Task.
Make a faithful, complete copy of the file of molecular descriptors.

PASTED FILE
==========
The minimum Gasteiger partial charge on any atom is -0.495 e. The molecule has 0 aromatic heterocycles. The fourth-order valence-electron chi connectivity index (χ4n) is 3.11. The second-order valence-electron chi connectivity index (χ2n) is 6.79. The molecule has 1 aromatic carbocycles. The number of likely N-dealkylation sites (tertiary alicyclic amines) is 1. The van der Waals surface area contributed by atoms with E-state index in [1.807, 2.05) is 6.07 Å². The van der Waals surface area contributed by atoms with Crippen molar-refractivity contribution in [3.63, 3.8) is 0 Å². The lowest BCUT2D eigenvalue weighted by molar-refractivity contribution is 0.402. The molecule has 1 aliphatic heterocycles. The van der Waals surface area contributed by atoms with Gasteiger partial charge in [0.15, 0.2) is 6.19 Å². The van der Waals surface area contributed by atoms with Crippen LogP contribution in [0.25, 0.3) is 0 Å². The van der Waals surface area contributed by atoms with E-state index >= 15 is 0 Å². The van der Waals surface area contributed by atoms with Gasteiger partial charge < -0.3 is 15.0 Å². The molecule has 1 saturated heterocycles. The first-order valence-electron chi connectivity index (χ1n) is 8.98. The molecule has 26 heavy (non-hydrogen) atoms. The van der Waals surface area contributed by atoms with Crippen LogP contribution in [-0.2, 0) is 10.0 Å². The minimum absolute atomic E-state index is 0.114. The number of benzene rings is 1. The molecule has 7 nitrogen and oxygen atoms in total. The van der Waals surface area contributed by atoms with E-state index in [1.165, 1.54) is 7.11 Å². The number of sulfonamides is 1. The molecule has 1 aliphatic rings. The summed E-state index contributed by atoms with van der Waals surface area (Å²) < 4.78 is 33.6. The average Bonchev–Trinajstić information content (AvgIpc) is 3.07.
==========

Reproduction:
The minimum Gasteiger partial charge on any atom is -0.495 e. The molecule has 0 aromatic heterocycles. The fourth-order valence-electron chi connectivity index (χ4n) is 3.11. The second-order valence-electron chi connectivity index (χ2n) is 6.79. The molecule has 1 aromatic carbocycles. The number of likely N-dealkylation sites (tertiary alicyclic amines) is 1. The van der Waals surface area contributed by atoms with E-state index in [1.807, 2.05) is 6.07 Å². The van der Waals surface area contributed by atoms with Crippen molar-refractivity contribution in [3.63, 3.8) is 0 Å². The lowest BCUT2D eigenvalue weighted by molar-refractivity contribution is 0.402. The molecule has 1 aliphatic heterocycles. The van der Waals surface area contributed by atoms with Gasteiger partial charge in [0.15, 0.2) is 6.19 Å². The van der Waals surface area contributed by atoms with Crippen LogP contribution in [0.25, 0.3) is 0 Å². The van der Waals surface area contributed by atoms with E-state index >= 15 is 0 Å². The van der Waals surface area contributed by atoms with Gasteiger partial charge < -0.3 is 15.0 Å². The molecule has 1 saturated heterocycles. The first-order valence-electron chi connectivity index (χ1n) is 8.98. The molecule has 26 heavy (non-hydrogen) atoms. The van der Waals surface area contributed by atoms with Crippen LogP contribution in [-0.2, 0) is 10.0 Å². The minimum absolute atomic E-state index is 0.114. The number of benzene rings is 1. The molecule has 7 nitrogen and oxygen atoms in total. The van der Waals surface area contributed by atoms with E-state index in [1.165, 1.54) is 7.11 Å². The number of sulfonamides is 1. The molecule has 1 aliphatic rings. The summed E-state index contributed by atoms with van der Waals surface area (Å²) < 4.78 is 33.6. The average Bonchev–Trinajstić information content (AvgIpc) is 3.07.